Sankara Krishna, University of Hawaii, USA
A pivotal moment in Arundhati Roy’s novel The God of Small Things is rendered by her as 'the kind of time in the life of a family when something happens to nudge its hidden morality from its resting place and make it bubble to the surface and float for a while. In clear view. For everyone to see' (Roy 2008: 35).
COVID-19 has thrown much about our world, our hidden morality so to speak, into stark relief. It appears that for many among the world’s political and social elite an abstraction called 'the economy' or 'the market' matters a great deal more than human lives; that 'pre-existing conditions' that make one more susceptible to dying from an epidemic are inseparable from poverty, unemployment and access to health care; and that given the overlap between these pre-existing conditions and brown-black populations globally, we can expect COVID-19 fatalities to develop into an unlamented ethnocide of colossal proportions. Perhaps most importantly, the current pandemic has revealed starkly that when our world is faced with imminent collapse, far from that prospect bringing us together as humans, we are more likely to attack each other with even greater ferocity on the basis of class, race, caste, religion, or nation, just to live a little bit longer. The response to the pandemic encourages us to think that a bleak dystopia like Cormac McCarthy’s 'The Road' is a more accurate prognosis of our likely future than the optimistic scenarios envisaged by humanists of various hues.
In this brief essay, I explore what COVID-19 has thrown into relief about India. I have long argued that part of the reality of being in India’s middle class is to regard oneself as inhabiting an ‘over-populated’ society, one in which a significant proportion of the people is seen as redundant or disposable - not unemployed so much as unworthy of employment. They are regarded as a drain on the state’s exchequer, as a burden on a meritorious middle class, as unhygienic, and as people whose poverty is the result of bad habits and sloth. They are not so much the deserving poor as they are those who deserve to be poor. For many in India’s middle class, her huge population might well be called a 'great denominator': it reduces everything about us – our per capita GDP, our growth rates, our achievements in domains like information technology or space exploration- into insignificance. What of any significance could possibly remain once it is divided by a number as huge as 1.3 billion, really? To the middle class, our over-population diminishes our status in the eyes of other, more prosperous, advanced nations, and detracts from our ability to enjoy the nation.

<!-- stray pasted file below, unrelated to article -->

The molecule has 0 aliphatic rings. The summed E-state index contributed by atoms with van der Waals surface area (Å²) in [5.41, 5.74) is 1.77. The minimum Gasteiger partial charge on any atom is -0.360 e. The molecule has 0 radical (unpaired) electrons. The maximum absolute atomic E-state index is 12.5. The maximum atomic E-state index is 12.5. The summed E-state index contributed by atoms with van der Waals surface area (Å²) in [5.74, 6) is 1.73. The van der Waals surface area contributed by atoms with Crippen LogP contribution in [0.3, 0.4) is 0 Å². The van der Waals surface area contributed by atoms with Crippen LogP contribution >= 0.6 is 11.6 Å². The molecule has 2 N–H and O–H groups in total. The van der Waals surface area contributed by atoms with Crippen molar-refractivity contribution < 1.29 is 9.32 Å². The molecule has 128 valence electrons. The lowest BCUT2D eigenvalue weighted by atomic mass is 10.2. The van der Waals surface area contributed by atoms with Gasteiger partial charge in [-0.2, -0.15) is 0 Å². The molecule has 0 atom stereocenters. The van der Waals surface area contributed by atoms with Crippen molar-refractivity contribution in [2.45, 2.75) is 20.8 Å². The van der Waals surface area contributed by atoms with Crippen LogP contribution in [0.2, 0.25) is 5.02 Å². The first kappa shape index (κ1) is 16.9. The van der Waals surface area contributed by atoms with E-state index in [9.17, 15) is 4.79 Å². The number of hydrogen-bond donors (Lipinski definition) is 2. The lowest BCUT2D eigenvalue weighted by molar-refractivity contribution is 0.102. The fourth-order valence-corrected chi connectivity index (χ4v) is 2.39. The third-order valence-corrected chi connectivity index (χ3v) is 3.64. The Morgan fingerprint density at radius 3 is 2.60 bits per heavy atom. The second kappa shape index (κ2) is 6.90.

This sense of inhabiting an over-populated nation is frequently expressed in middle class fantasies of an authoritarian state that would implement a draconian family-planning policy the way China did; or in semi-serious comments about how it might not have been a bad thing if the late Sanjay Gandhi had had his way for a decade rather than merely a year back during the Emergency of the mid-1970s; or in futuristic depictions of Indian cities replete with flyovers, skyscrapers and superfast trains – but markedly bereft of people. As far back as 1959, the father of India’s nuclear program and a scientist lionized to this day in multiple hagiographies, Homi Bhabha, 'jocularly' suggested that it might be good to invent some substance that when mixed with rice could reduce the fertility of Indians by 30%. In more recent decades, the trauma of being an over-populated country is displaced most strongly onto the allegedly hyper-fertile, polygamous, alien Muslim bent on breeding the Hindu into a minority in his own land.
A minuscule minority with a majority complex
In mid-February 2020, the Income Tax department revealed that 57.8 million Indians filed tax returns for the previous year, of whom only 14.6 million people owed any income taxes at all as the rest fell below the minimum threshold for taxation. Given that India’s current population is about 1.353 billion this means only 4.27% needed to file a tax return and only about 1.08% paid income tax. I mention this statistic to underline something about India which is relatively invisible to the world: the extraordinarily miniscule size of what one might call its formal or organized economy, one that constitutes the mainstay of its middle class, and, conversely, the gigantic extent of its informal economy, the home of the great denominator, as it were.